The deepening relationship between state and private players in Norway’s cyber security domain saw Mnemonic reach an information exchange cooperation deal with the National Cyber Crime Centre (NC3) in June. The arrangement is intended to bolster the cyber crime combat and prevention capabilities of the NC3, which operates under the Norwegian National Criminal Investigation Service.
Despite its suspicions that the APT31, or other bad actors in China, launched the 2018 attacks, the PST decided to close the investigation because of a lack of concrete evidence, said Kathrine Tonstad, a senior lawyer with the agency.
“This was an advanced and professional cyber attack against computer systems,” she said. “It was executed in a highly sophisticated manner. As is often the case in these situations, it can be difficult to follow the tracks when they traverse many countries. Therefore, it is difficult to prove with a high degree of certainty who lies behind it. We do not have enough evidence to allow us to pursue the investigation any further under our criminal law statutes.”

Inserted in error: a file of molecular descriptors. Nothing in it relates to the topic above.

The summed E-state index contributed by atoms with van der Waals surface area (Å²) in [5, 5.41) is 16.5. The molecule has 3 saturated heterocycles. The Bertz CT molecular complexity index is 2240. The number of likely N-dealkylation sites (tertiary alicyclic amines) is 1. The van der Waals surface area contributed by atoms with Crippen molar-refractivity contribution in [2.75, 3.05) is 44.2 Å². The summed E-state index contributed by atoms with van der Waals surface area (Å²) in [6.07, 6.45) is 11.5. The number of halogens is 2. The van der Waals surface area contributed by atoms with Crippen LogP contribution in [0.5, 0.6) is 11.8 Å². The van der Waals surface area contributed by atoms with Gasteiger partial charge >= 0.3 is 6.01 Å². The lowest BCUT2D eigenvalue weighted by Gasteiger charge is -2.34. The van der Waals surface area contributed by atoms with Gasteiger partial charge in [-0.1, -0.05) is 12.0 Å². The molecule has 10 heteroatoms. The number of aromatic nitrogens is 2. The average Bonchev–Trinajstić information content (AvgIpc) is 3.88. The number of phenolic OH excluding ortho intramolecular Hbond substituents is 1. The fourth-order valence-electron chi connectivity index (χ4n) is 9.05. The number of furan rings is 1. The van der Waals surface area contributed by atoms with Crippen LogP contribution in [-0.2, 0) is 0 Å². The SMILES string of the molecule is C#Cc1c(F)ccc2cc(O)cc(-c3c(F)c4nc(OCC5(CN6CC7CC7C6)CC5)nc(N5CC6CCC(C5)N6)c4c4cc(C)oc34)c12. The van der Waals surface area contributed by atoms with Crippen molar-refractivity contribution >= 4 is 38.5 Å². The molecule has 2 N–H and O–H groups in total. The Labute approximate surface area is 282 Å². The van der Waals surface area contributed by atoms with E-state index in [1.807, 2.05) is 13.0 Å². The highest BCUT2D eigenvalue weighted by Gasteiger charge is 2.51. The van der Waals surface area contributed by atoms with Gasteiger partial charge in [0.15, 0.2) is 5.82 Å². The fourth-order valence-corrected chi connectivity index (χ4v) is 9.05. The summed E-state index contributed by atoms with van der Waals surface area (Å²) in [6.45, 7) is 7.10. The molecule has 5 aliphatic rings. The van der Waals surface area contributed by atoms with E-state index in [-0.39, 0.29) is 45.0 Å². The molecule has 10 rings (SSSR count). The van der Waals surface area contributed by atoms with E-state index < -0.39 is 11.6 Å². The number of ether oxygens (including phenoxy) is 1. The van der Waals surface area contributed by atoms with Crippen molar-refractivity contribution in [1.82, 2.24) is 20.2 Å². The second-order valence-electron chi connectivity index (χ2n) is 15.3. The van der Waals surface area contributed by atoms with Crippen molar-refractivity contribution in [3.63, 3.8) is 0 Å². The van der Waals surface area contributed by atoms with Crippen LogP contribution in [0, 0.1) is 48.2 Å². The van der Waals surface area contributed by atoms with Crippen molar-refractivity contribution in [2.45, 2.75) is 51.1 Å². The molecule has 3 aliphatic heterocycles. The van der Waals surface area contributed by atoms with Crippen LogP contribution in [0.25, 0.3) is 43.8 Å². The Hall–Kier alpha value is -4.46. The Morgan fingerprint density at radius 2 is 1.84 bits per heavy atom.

Norway’s central intelligence services also suspect that threat actors in China were behind a cyber attack against the Storting’s (national parliament) IT system on 10 March 2021. Ine Eriksen Søreide, Norway’s foreign minister, accused China-sponsored threat actors for launching the attack, which penetrated the Storting’s email system. China has denied any involvement.
“We hold China responsible for the computer attack,” said Søreide. “This is based on intelligence by countries affected and the digital traces the attack left. Chinese authorities have a duty to ensure that this type of activity does not take place on their territory. Our intelligence information is that this computer attack was carried out from China.”
Cyber experts tasked with investigating the data breach found that hackers had exploited vulnerabilities in the Storting’s email system, in particular security weaknesses relating to the parliament’s Microsoft Exchange email server. The cyber strike against the Storting was part of a much wider attack on computer systems worldwide that exploited flaws in Microsoft Exchange Server email software.